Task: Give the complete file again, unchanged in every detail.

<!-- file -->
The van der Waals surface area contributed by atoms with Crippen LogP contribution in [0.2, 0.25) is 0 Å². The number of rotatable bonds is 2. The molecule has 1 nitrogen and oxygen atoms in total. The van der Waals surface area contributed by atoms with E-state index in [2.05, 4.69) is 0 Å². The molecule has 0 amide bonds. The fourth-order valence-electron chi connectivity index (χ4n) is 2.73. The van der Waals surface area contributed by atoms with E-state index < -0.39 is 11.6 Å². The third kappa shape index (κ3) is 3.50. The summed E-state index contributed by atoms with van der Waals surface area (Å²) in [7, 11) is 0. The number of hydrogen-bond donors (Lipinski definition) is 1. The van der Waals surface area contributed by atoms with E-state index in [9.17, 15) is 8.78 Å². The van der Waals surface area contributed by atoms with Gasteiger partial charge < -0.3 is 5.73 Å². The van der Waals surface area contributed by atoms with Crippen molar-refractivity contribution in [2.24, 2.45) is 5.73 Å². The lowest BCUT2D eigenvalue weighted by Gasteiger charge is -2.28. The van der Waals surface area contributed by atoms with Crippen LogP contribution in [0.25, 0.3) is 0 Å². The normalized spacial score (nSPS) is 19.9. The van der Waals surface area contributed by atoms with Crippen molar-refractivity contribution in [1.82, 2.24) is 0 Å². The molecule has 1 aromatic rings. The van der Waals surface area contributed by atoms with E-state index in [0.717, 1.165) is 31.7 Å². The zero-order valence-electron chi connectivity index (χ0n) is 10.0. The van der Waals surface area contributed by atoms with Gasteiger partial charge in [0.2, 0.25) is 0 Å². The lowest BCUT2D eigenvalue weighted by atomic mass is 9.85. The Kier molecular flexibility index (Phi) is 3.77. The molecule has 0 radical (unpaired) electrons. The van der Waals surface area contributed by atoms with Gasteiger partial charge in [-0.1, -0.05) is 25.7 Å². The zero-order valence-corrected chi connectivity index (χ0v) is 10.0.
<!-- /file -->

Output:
The van der Waals surface area contributed by atoms with Crippen LogP contribution in [0.2, 0.25) is 0 Å². The number of rotatable bonds is 2. The molecule has 1 nitrogen and oxygen atoms in total. The van der Waals surface area contributed by atoms with E-state index in [2.05, 4.69) is 0 Å². The molecule has 0 amide bonds. The fourth-order valence-electron chi connectivity index (χ4n) is 2.73. The van der Waals surface area contributed by atoms with E-state index < -0.39 is 11.6 Å². The third kappa shape index (κ3) is 3.50. The summed E-state index contributed by atoms with van der Waals surface area (Å²) in [7, 11) is 0. The number of hydrogen-bond donors (Lipinski definition) is 1. The van der Waals surface area contributed by atoms with E-state index in [9.17, 15) is 8.78 Å². The van der Waals surface area contributed by atoms with Gasteiger partial charge < -0.3 is 5.73 Å². The van der Waals surface area contributed by atoms with Crippen molar-refractivity contribution in [2.24, 2.45) is 5.73 Å². The lowest BCUT2D eigenvalue weighted by Gasteiger charge is -2.28. The van der Waals surface area contributed by atoms with Crippen LogP contribution in [0.25, 0.3) is 0 Å². The normalized spacial score (nSPS) is 19.9. The van der Waals surface area contributed by atoms with Crippen molar-refractivity contribution in [1.82, 2.24) is 0 Å². The molecule has 1 aromatic rings. The van der Waals surface area contributed by atoms with E-state index in [0.717, 1.165) is 31.7 Å². The zero-order valence-electron chi connectivity index (χ0n) is 10.0. The van der Waals surface area contributed by atoms with Gasteiger partial charge in [0.2, 0.25) is 0 Å². The lowest BCUT2D eigenvalue weighted by atomic mass is 9.85. The Kier molecular flexibility index (Phi) is 3.77. The molecule has 0 radical (unpaired) electrons. The van der Waals surface area contributed by atoms with Gasteiger partial charge in [-0.1, -0.05) is 25.7 Å². The zero-order valence-corrected chi connectivity index (χ0v) is 10.0.